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You know how time-consuming repetitive tasks can be. If you find yourself recreating the same table repeatedly in your Word documents, why not automate that job? Using a macro, you can make the table once and reuse it easily.

Maybe you want to use the same table in different spots throughout a single document. Instead of copying and pasting the table multiple times, just run the macro. Or maybe you create regular business reports that sometimes include a table. You could use a template, but if you don’t need the table each time, it takes extra effort to set it up when you do need it.

Let’s take a look at how easy it is to use a macro to create a custom table that you can reuse whenever you like.

What Are Macros in Microsoft Word?

If you’ve never used macros in Microsoft Word, then you might be intimidated. However, macros are basically bits of programming created by the keys you press, words you type, or mouse actions you make. You simply record the macro and then run it when you want to use it. The programming is behind the scenes, so there’s no reason to even view any code unless you want to.

Before setting up your own macro, you might check out why you should be cautious of files you receive that contain macros created by others.

Record a Macro for the Custom Table

To create a macro, make sure that you have macros enabled in Microsoft Office. You can start recording a macro by either pressing the Record Macro button in the Status Bar at the bottom of Word or by clicking Macros > Record Macro in the ribbon on the View tab.

When the Record Macro window appears, complete the details:

  • Macro Name: Give your macro a name you’ll recognize (without spaces). We’ll use CustomTable.
  • Assign Macro To: Choose if you’d like to assign it to a button or a keyboard shortcut. You can also access and run your macros on the View tab by clicking Macros > View Macros.
  • Store Macro In: By default, macros are stored in All Documents which allows you to reuse them in all Word documents. But you can select the current document from the drop-down list if you prefer.
  • Description: Optionally add a description.
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Click “OK” when you finish and are ready to create the table.

Complete the details for the macro

Keep in mind that you’ve already started recording, so you’ll want to set up your table before doing anything else in Word. If necessary, you can pause the recording by going to the View tab and clicking “Pause Recording” in the Macros drop-down box.

Select Pause Recording

Create the Table

You can now create your table as you normally would by first heading to the Insert tab. Click the Table drop-down arrow and either drag to select the number of columns and rows or choose “Insert Table,” enter the column and row numbers, and click “OK.”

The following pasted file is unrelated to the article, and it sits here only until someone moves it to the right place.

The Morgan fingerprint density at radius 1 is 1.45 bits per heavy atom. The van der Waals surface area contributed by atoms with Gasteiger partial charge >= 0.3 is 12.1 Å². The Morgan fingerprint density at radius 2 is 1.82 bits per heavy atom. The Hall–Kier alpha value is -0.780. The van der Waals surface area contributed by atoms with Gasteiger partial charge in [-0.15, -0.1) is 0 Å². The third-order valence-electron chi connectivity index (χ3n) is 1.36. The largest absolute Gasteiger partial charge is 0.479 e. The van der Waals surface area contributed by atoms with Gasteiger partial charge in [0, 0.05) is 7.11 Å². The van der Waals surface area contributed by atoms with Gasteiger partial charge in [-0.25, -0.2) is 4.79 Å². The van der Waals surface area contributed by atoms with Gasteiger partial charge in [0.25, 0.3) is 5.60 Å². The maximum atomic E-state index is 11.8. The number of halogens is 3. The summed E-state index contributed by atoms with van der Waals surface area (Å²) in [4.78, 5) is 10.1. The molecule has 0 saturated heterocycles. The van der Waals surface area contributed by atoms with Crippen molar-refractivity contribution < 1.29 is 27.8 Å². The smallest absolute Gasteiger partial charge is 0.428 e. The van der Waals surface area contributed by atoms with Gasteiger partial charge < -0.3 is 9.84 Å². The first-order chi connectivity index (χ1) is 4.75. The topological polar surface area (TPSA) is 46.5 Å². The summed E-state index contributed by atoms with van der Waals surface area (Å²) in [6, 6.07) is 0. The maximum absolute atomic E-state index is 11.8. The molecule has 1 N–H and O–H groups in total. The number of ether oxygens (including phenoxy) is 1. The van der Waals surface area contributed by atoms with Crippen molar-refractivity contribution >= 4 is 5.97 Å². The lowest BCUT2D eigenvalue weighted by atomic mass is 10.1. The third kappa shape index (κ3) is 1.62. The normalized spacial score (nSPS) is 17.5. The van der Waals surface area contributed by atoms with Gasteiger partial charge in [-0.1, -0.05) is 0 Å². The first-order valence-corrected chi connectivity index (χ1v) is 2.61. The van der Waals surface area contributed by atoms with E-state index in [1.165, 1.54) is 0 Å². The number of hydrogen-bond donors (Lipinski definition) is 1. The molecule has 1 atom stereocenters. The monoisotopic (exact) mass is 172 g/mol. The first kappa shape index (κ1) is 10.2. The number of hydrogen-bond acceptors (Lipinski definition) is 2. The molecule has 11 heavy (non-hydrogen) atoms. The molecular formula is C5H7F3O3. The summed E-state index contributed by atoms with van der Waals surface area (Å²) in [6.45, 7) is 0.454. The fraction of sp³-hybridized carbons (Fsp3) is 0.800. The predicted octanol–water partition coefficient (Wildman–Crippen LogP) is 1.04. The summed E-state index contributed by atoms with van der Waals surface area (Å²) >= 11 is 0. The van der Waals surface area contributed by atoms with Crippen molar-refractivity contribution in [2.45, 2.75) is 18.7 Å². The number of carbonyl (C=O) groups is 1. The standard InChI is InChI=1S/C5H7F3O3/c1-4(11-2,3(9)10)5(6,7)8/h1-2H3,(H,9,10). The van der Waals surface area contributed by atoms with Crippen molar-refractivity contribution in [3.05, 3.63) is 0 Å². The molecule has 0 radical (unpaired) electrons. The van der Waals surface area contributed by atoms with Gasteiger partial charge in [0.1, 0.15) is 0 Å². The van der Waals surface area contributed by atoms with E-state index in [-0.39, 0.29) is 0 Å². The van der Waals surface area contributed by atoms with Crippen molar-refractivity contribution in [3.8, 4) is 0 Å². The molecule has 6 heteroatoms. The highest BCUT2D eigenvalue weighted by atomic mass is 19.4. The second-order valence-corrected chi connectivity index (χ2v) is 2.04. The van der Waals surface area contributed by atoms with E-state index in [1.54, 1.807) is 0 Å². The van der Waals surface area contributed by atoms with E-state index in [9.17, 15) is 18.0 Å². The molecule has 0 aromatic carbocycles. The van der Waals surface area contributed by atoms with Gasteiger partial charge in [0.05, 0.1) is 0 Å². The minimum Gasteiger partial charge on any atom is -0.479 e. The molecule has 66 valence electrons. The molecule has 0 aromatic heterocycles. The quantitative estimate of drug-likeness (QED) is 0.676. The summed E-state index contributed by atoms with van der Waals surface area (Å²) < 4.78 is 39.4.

Insert a table in Word

Optionally Customize the Table

Next, you can do things like add a style to your table or enter column or row headers. The goal is to include the customizations in your table that you will always want to reuse. After all, the point is to save time down the road!

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As an example, we inserted a four by four table with a banded table style, and column headers.

Custom table in Word

Tip: Try not to over-customize your table. If you add too many fancy options, you may run into errors when you run the macro.

Stop Recording the Macro

When you finish creating your table, click the Stop Recording button in the Status Bar or go to the View tab and click “Stop Recording” in the Macros drop-down box.

Run the Macro to Insert Your Table

When it’s time for you to use your custom table macro, place your cursor in your document where you want to insert the table.

You can use the button you assigned or the keyboard shortcut you created. Or, you can go to the View tab, click the Macros drop-down arrow, and select “View Macros.”

Select View Macros

Select your macro in the list and click “Run.”

Your table should then pop into your document in the spot you picked.

Table inserted from macro

If you’re creating a document that includes a table you plan to reuse often, consider recording a macro so that you can insert the table easily in the future.

RELATED: How to Use the Status Bar in Word

Profile Photo for Sandy Writtenhouse Sandy Writtenhouse
With her B.S. in Information Technology, Sandy worked for many years in the IT industry as a Project Manager, Department Manager, and PMO Lead. She learned how technology can enrich both professional and personal lives by using the right tools. And, she has shared those suggestions and how-tos on many websites over time. With thousands of articles under her belt, Sandy strives to help others use technology to their advantage.
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